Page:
Nature strips

A nature strip is the piece of public land between the paved footpath and the kerb. A nature strip can be a grassed area or a footpath cut-out with a tree or plants.

Council Urban Forest Strategy 2017-27 (DOC 20Mb) aims to continually improve the street landscape in Merri-bek, including nature strips.

Maintaining your nature strip

It is the responsibility of residents to maintain the nature strip in front of their home to make sure that pedestrians have access to the entire width of a footpath.

This typically involves regular mowing, weeding, cutting the edges and picking up litter.

Contact Council if the level of your nature strip has dropped more than 40mm below the footpath height or is raised more than 50mm. Council investigates and reinstates nature strips upon request.

Upon request, Council will investigate and reinstate nature strips where the levels have dropped more than 40mm below the footpath height or are raised more than 50mm. Work to reinstate a nature strip is usually carried out in May, September or October to take advantage of cooler conditions which encourage grass growth.

Planting on your nature strip

Council is responsible for the selection, supply and maintenance of street trees which are planted on nature strips.

Council is happy to consider requests from residents who would like to plant native plants or vegetables on their nature strip as an alternative to turf grass.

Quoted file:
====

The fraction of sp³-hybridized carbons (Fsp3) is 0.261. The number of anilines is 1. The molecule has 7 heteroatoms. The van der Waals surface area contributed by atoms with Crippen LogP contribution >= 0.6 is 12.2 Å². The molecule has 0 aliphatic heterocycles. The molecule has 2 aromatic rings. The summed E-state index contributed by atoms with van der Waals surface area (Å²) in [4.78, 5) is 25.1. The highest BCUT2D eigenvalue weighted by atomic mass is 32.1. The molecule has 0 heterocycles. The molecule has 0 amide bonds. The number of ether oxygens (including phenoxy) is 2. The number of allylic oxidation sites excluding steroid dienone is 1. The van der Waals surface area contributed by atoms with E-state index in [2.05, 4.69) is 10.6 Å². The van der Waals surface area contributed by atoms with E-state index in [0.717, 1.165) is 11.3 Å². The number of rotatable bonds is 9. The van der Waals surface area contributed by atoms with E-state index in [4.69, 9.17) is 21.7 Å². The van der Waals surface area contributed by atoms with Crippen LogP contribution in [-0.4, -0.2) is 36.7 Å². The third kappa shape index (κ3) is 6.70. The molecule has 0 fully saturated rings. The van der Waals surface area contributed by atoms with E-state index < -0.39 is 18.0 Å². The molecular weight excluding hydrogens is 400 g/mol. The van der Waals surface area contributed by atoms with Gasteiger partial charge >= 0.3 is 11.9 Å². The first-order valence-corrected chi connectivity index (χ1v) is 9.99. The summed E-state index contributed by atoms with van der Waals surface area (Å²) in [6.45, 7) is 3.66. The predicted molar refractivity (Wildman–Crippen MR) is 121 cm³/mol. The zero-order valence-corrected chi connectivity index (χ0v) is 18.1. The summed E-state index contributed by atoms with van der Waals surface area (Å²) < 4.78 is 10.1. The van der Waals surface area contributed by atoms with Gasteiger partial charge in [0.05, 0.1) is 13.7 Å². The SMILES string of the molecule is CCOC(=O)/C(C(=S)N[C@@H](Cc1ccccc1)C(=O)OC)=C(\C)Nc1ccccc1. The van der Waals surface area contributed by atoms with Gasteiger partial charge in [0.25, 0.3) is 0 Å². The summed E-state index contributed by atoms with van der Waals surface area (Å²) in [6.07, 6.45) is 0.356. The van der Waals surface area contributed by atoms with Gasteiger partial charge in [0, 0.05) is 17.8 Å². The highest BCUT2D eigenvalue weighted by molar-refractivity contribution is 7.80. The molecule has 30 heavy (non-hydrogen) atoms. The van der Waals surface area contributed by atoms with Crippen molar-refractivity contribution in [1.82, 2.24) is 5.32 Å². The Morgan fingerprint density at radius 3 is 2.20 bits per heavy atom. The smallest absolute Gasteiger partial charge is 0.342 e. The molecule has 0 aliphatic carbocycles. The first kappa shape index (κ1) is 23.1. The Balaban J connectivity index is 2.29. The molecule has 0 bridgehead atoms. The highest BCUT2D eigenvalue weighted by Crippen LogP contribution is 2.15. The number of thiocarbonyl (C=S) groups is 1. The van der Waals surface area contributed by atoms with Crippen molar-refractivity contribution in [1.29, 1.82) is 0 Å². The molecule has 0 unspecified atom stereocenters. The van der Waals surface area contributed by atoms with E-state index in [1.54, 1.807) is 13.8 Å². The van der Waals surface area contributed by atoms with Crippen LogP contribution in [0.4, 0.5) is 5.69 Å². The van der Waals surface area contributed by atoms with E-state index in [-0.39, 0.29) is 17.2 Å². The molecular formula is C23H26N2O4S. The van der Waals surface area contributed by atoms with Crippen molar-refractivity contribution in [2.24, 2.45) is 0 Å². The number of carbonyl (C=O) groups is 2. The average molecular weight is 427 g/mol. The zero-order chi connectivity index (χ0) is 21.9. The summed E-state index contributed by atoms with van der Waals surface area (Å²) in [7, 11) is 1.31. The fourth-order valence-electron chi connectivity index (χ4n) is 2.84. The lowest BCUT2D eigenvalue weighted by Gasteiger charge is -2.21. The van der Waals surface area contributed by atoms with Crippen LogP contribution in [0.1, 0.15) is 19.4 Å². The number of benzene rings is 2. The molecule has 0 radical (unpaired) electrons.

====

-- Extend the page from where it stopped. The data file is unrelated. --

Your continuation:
Allowing residents to plant on their nature strips can foster a sense of ownership within the local community. The use of indigenous plants can enhance biodiversity and provide habitat for local insects and birds. This type of planting is particularly beneficial in areas close to local waterways and along nature corridors.

A well-designed ground-cover planting and mulch treatment can require less maintenance than traditional grassed nature strip plantings.

To help you decide what to plant on your nature strip, we suggest that you first read our Moreland Naturestrip Guidelines document (PDF 293Kb). These guidelines provide information on suitable plants, how to plant them and their maintenance.

Our Gardening with Indigenous Plants in Merri-bek (PDF 973Kb) and Sustainable Gardening also have information about planting on nature strips.

Contact Council to discuss your proposed plan. Applications to plant on a nature strip need to be submitted to Council. The application must contain a simple sketch plan that details the site including property boundaries, footpath and driveway, existing street tree, and proposed planting with species and location of plants.

Parking on a nature strip

Parking on a nature strip is illegal and can damage the water and gas supply lines, storm water pipes, and other services under the nature strip. It can also reduce visibility for drivers entering or exiting a driveway. See report illegal parking.


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